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A Delectable Education Charlotte Mason Podcast

Through twice monthly conversations, three moms who have studied the Charlotte Mason method of education and put her ideas into practice in their homes join together to share with one another for the benefit of listeners by giving explanations of Mason's principles and examples of those principles put into practice out of their own teaching experience. These short discussions aim at providing information, support, and encouragement for others by unfolding the myriad aspects.
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A Delectable Education Charlotte Mason Podcast
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Now displaying: April, 2023
Apr 21, 2023

Charlotte Mason held big gatherings to continue training educators in her method. Some of our formative learning about Charlotte Mason happened through conferences. This interview in the Charlotte Mason in Community series is with Joy Vanderley who hosts the Awaken conference in Traverse City, Michigan, and who shares about some of the joys and work involved in holding a local conference to make this special environment available to people in your area.

 

A Charlotte Mason Companion, Karen Andreola

Living Literature Courses: Open Registration begins May 1, 2023

Awaken: A Living Books Conference: July 21-22, 2023

Michelle Miller Howard's Children's Preservation Library

TruthQuest History

Apr 7, 2023

Charlotte Mason recommended "afternoon occupations" and instructions about them were included in her programmes. Are there particular occupations, specified times and occurrences, and how much does the parent need to superintend these occupations? These and all questions involving afternoon was the focus of the original episode being re-aired, which includes a preliminary conversation from this year about clarifying particulars and eight years more experience of Nicole, Emily, and Liz.

"Then comes 3:45 when the children have an hour's work before tea—handicrafts, singing, painting, picture study are the type of lessons given at this time. Then comes tea, after which the children read and sew and have some time to amuse themselves." ("The Work and Aims of the P.U.S.")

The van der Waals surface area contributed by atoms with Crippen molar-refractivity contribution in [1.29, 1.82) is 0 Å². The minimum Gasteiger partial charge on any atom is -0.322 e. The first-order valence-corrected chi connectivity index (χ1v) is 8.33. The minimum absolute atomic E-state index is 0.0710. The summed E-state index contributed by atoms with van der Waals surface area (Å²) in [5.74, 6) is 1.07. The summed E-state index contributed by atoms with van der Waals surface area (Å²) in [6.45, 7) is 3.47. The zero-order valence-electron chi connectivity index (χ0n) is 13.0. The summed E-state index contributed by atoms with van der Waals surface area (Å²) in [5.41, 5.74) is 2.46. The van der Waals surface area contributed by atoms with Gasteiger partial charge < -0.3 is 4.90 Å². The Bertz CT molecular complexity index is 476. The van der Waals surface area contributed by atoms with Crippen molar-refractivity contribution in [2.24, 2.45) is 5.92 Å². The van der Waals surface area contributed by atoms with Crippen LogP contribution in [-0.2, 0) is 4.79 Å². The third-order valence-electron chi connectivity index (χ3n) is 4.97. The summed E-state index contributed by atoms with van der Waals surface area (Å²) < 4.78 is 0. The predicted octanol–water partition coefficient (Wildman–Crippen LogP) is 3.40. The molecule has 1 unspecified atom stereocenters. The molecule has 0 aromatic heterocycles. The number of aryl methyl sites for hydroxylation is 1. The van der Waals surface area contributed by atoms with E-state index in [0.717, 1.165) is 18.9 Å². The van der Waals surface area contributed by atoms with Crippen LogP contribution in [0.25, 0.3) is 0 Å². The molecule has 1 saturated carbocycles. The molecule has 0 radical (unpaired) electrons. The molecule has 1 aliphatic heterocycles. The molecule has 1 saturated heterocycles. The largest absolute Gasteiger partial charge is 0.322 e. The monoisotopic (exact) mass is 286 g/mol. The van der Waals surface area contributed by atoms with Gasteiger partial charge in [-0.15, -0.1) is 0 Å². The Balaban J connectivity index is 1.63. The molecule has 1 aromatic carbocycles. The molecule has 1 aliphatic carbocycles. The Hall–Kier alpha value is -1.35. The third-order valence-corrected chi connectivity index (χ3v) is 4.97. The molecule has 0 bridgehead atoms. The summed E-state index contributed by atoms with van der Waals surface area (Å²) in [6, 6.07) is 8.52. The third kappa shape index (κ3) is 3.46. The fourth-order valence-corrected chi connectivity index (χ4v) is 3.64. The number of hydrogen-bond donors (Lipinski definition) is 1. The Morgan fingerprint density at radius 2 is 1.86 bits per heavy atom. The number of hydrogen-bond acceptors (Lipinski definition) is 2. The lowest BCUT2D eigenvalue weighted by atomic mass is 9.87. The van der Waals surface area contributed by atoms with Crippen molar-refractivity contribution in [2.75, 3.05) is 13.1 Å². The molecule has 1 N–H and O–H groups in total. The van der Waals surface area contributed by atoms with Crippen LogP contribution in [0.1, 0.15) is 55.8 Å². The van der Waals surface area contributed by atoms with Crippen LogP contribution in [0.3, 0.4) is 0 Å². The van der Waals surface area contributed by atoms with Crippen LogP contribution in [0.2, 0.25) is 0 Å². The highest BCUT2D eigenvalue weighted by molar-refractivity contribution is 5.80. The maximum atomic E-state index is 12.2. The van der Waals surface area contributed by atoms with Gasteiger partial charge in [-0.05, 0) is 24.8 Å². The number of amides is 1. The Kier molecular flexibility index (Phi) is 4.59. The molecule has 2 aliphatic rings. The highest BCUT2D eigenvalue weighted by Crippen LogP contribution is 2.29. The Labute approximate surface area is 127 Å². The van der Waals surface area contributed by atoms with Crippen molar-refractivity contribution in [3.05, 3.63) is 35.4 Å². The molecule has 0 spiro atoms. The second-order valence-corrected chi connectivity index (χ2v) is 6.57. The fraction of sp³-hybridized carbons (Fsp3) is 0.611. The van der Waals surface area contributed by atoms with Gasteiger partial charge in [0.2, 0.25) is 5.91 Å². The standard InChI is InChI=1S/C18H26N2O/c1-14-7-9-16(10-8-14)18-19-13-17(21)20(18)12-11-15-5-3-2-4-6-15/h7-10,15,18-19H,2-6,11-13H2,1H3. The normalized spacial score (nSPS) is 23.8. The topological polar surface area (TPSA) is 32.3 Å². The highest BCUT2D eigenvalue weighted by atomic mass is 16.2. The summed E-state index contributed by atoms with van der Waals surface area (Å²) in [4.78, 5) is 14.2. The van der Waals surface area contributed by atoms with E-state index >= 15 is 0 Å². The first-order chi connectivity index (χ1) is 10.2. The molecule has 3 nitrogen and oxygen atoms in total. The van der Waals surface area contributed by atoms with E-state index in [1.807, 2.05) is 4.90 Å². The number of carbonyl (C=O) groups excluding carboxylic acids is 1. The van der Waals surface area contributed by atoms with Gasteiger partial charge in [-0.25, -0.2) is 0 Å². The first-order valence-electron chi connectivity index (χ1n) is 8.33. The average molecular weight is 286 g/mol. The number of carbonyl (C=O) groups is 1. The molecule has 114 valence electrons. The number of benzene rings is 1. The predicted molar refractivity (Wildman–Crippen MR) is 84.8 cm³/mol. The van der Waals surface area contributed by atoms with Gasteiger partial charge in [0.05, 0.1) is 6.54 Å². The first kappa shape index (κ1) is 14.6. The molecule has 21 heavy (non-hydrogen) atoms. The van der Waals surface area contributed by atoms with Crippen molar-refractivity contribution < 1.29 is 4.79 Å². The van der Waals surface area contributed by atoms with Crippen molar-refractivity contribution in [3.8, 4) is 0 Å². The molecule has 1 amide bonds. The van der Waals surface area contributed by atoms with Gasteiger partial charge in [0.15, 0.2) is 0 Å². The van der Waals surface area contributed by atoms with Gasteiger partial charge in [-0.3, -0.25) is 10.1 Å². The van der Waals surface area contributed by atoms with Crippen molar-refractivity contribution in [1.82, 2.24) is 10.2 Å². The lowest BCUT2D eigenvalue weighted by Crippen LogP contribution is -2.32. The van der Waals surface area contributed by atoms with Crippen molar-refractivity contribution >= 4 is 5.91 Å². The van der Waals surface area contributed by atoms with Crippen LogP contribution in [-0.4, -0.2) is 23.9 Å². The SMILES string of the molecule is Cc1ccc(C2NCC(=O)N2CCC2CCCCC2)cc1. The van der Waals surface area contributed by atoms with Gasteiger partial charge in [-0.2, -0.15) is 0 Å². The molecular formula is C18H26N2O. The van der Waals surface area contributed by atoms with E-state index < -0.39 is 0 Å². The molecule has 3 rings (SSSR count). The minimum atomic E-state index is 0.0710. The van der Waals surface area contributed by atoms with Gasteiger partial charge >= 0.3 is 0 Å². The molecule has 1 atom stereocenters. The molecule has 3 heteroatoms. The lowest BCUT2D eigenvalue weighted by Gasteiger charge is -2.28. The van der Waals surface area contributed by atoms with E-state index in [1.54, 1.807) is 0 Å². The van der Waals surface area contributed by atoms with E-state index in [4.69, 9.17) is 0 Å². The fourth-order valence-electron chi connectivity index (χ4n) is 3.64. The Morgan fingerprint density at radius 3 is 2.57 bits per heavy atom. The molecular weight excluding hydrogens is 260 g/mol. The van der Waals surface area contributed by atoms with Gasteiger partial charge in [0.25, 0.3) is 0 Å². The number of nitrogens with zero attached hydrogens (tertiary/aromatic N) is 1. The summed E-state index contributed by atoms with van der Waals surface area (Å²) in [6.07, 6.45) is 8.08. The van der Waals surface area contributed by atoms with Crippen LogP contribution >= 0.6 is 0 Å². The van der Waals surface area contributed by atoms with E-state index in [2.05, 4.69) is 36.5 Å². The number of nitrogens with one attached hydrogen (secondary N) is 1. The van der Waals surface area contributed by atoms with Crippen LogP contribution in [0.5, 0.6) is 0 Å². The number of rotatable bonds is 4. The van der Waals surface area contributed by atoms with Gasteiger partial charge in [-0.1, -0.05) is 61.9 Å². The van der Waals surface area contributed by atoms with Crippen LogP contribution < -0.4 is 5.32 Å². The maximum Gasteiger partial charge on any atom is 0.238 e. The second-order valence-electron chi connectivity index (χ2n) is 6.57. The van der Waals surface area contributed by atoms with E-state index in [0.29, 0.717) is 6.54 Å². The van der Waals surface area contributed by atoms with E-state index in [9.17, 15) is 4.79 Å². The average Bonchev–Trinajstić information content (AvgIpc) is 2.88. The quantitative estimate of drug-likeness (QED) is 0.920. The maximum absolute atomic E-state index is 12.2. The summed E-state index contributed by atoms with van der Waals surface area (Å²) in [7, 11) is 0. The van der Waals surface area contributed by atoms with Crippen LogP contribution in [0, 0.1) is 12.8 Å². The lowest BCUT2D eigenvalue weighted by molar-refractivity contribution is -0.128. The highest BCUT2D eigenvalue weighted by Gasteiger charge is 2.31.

"That the claims of the schoolroom should not be allowed to encroach on the child's right to long hours daily for exercise and investigation." (Vol. 1, p. 177)

"Thus, the morning, after breakfast (the digestion of which lighter meal is not a severe task), is much the best time for lessons and every sort of mental work; if the whole afternoon cannot be spared for out-of-door recreation, that is the time for mechanical tasks such as needlework, drawing, practising; the children's wits are bright enough in the evening, but the drawback to evening work is, that the brain, once excited, is inclined to carry on its labours beyond bed-time, and dreams, wakefulness, and uneasy sleep attend the poor child who has been at work until the last minute. If the elder children must work in the evening, they should have at least one or two pleasant social hours before they go to bed; but, indeed, we owe it to the children to abolish evening 'preparation.'" (Vol. 1, p. 23)

"Five of the thirteen waking hours should be at the disposal of the children; three, at least, of these, from two o'clock to five, for example, should be spent out of doors in all but very bad weather. This is the opportunity for out-of-door work, collecting wild flowers, describing walks and views, etc. (see Home Education). Brisk work and ample leisure and freedom should be the rule of the Home School. The Children's Day will, on the whole, run this: Lessons, 1 1/2 to 4 hours; meals, 2 hours; occupations, 1 to 3 hours; leisure, 5 to 7 hours, according to age. The work not done in its own time should be left undone. Children should not be embarrassed with arrears, and they should have dues sense of the importance of time, and that there is no other time for work not done in its own time. Should the children flag at any time, a day's holiday, a little country excursion, should refresh them." (From Suggestions which accompanied the PNEU Programmes)

"[Referring to the afternoon occupations]...at any time of day, in any division of time, to suit family arrangements; when possible, out of doors." (From Suggestions which accompanied the PNEU Programmes)

 

If you would like to study along with us, here are some passages from The Home Education Series and other Parent's Review articles that would be helpful for this episode's topic. You may also read the series online here, or get the free Kindle version from Fisher Academy.

Home Education, Part II: Out of Door Life of Children

The Secret World of Weather, Tristan Gooley


Episode 217: The Work and Aims of the P.U.S.

The Parents' Educational Course Reading List

List of Afternoon Occupations

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